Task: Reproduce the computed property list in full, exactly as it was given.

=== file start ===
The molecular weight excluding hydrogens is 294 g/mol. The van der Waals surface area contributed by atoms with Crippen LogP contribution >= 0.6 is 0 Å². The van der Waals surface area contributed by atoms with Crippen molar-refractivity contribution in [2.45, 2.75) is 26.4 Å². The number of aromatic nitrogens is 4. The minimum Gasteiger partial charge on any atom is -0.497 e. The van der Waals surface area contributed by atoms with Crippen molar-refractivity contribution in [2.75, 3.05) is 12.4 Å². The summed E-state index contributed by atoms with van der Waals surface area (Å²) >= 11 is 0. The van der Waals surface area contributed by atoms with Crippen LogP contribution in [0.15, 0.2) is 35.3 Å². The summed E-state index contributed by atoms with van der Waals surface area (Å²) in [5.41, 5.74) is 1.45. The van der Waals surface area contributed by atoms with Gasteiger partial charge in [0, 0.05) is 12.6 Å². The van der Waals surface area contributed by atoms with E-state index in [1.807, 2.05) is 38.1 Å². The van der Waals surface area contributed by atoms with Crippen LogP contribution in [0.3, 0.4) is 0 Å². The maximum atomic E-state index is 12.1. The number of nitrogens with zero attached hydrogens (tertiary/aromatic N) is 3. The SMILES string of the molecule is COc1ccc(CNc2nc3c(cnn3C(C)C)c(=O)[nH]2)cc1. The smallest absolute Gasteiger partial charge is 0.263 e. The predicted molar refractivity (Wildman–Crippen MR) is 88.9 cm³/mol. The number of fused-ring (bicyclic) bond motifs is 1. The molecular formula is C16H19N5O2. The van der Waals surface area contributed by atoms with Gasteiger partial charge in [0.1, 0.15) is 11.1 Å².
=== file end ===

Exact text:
The molecular weight excluding hydrogens is 294 g/mol. The van der Waals surface area contributed by atoms with Crippen LogP contribution >= 0.6 is 0 Å². The van der Waals surface area contributed by atoms with Crippen molar-refractivity contribution in [2.45, 2.75) is 26.4 Å². The number of aromatic nitrogens is 4. The minimum Gasteiger partial charge on any atom is -0.497 e. The van der Waals surface area contributed by atoms with Crippen molar-refractivity contribution in [2.75, 3.05) is 12.4 Å². The summed E-state index contributed by atoms with van der Waals surface area (Å²) >= 11 is 0. The van der Waals surface area contributed by atoms with Crippen LogP contribution in [0.15, 0.2) is 35.3 Å². The summed E-state index contributed by atoms with van der Waals surface area (Å²) in [5.41, 5.74) is 1.45. The van der Waals surface area contributed by atoms with Gasteiger partial charge in [0, 0.05) is 12.6 Å². The van der Waals surface area contributed by atoms with E-state index in [1.807, 2.05) is 38.1 Å². The van der Waals surface area contributed by atoms with Crippen LogP contribution in [0.3, 0.4) is 0 Å². The maximum atomic E-state index is 12.1. The number of nitrogens with zero attached hydrogens (tertiary/aromatic N) is 3. The SMILES string of the molecule is COc1ccc(CNc2nc3c(cnn3C(C)C)c(=O)[nH]2)cc1. The smallest absolute Gasteiger partial charge is 0.263 e. The predicted molar refractivity (Wildman–Crippen MR) is 88.9 cm³/mol. The number of fused-ring (bicyclic) bond motifs is 1. The molecular formula is C16H19N5O2. The van der Waals surface area contributed by atoms with Gasteiger partial charge in [0.1, 0.15) is 11.1 Å².